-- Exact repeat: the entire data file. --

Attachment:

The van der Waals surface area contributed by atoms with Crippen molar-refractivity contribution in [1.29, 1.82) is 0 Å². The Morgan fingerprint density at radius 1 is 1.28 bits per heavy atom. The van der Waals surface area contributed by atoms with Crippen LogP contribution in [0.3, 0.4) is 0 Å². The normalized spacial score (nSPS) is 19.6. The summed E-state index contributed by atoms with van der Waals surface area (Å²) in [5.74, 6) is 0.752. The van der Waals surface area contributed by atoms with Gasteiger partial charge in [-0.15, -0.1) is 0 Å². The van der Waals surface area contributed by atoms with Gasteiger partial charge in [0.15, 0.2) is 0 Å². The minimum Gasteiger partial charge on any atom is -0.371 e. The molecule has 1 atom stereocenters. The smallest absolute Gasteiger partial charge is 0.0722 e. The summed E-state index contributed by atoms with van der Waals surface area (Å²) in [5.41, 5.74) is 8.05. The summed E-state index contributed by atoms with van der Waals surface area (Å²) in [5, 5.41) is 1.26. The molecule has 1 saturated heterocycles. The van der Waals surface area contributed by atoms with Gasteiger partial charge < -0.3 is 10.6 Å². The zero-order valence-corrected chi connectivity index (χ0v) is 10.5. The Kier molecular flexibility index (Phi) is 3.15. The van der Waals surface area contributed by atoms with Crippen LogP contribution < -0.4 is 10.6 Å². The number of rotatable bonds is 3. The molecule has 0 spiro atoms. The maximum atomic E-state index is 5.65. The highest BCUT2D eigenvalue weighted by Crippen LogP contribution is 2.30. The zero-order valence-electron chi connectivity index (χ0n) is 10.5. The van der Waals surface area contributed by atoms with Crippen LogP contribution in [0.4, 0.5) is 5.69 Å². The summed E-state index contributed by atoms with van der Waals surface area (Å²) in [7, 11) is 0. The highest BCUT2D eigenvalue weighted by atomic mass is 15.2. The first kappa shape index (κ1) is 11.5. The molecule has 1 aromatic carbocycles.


The van der Waals surface area contributed by atoms with Crippen molar-refractivity contribution in [1.29, 1.82) is 0 Å². The Morgan fingerprint density at radius 1 is 1.28 bits per heavy atom. The van der Waals surface area contributed by atoms with Crippen LogP contribution in [0.3, 0.4) is 0 Å². The normalized spacial score (nSPS) is 19.6. The summed E-state index contributed by atoms with van der Waals surface area (Å²) in [5.74, 6) is 0.752. The van der Waals surface area contributed by atoms with Gasteiger partial charge in [-0.15, -0.1) is 0 Å². The van der Waals surface area contributed by atoms with Gasteiger partial charge in [0.15, 0.2) is 0 Å². The minimum Gasteiger partial charge on any atom is -0.371 e. The molecule has 1 atom stereocenters. The smallest absolute Gasteiger partial charge is 0.0722 e. The summed E-state index contributed by atoms with van der Waals surface area (Å²) in [5.41, 5.74) is 8.05. The summed E-state index contributed by atoms with van der Waals surface area (Å²) in [5, 5.41) is 1.26. The molecule has 1 saturated heterocycles. The van der Waals surface area contributed by atoms with Gasteiger partial charge < -0.3 is 10.6 Å². The zero-order valence-corrected chi connectivity index (χ0v) is 10.5. The Kier molecular flexibility index (Phi) is 3.15. The van der Waals surface area contributed by atoms with Crippen LogP contribution < -0.4 is 10.6 Å². The number of rotatable bonds is 3. The molecule has 0 spiro atoms. The maximum atomic E-state index is 5.65. The highest BCUT2D eigenvalue weighted by Crippen LogP contribution is 2.30. The zero-order valence-electron chi connectivity index (χ0n) is 10.5. The van der Waals surface area contributed by atoms with Crippen LogP contribution in [0.4, 0.5) is 5.69 Å². The summed E-state index contributed by atoms with van der Waals surface area (Å²) in [7, 11) is 0. The highest BCUT2D eigenvalue weighted by atomic mass is 15.2. The first kappa shape index (κ1) is 11.5. The molecule has 1 aromatic carbocycles.